The Trump administration’s statement regarding India-Pakistan ties as a precursor to the US President’s visit to India is a positive indicator for Pakistan. The statement stopped short of directly implicating India in its consistent cross-border attacks, the treatment of Kashmiris in Indian Occupied Kashmir (IOK) or the marginalisation of Muslims through the Citizenship Amendment Act. But for once, the US administration looks to be asking both sides to deescalate, which is not a line that India’s biggest trading partners generally take.

What is said in public however, often differs from private conversations and diplomatic engagements. There are reports that President Trump will use this visit to voice his concerns against the CAA and the Kashmir lockdown. This in itself is a victory for Pakistan’s narrative, as there is growing pressure on India to answer for its crimes against its own people.

But even if President Trump’s visit does highlight the Kashmir issue, will it be as effective as necessary? Remember, that the US views India as a direct counter to China’s growing influence over the region and the world, and this might make it difficult to get anything but strongly worded statements against India by the US. President Trump is different from his predecessors and he may just mention the atrocities in Kashmir, but the US government is likely to stop short of taking any real action against India.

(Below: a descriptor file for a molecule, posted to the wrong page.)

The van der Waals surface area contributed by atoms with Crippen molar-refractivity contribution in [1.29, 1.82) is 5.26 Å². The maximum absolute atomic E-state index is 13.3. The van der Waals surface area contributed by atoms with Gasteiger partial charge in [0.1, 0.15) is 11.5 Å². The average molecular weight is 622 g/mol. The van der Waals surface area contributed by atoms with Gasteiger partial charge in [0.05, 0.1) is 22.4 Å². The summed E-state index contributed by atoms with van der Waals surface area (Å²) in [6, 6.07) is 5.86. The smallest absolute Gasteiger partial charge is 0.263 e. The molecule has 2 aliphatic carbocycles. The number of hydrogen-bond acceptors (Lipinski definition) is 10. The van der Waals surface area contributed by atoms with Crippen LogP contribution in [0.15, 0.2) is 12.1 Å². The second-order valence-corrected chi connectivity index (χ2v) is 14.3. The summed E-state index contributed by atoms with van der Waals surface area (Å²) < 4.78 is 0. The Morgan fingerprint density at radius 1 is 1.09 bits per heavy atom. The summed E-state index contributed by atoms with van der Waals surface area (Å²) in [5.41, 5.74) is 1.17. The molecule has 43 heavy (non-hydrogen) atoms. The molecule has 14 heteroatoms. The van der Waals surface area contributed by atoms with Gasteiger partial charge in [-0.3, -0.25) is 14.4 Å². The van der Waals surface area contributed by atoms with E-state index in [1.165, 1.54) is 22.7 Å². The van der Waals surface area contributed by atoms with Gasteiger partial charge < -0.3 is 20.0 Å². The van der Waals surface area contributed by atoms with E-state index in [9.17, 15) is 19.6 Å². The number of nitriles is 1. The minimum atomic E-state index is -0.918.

If the US is indeed serious in facilitating a more positive relationship between India and Pakistan, it must first look to force the eastern neighbour to the negotiation table on the Kashmir issue. We have already made our stance clear innumerable times; Pakistan is willing to discuss this matter with India, with or without the help of a third-party. The ball has always been in India’s court. And if it is not looking to play by the rules, then other states must intercede on the behalf of Kashmiris. Hopefully, the Trump administration understands that.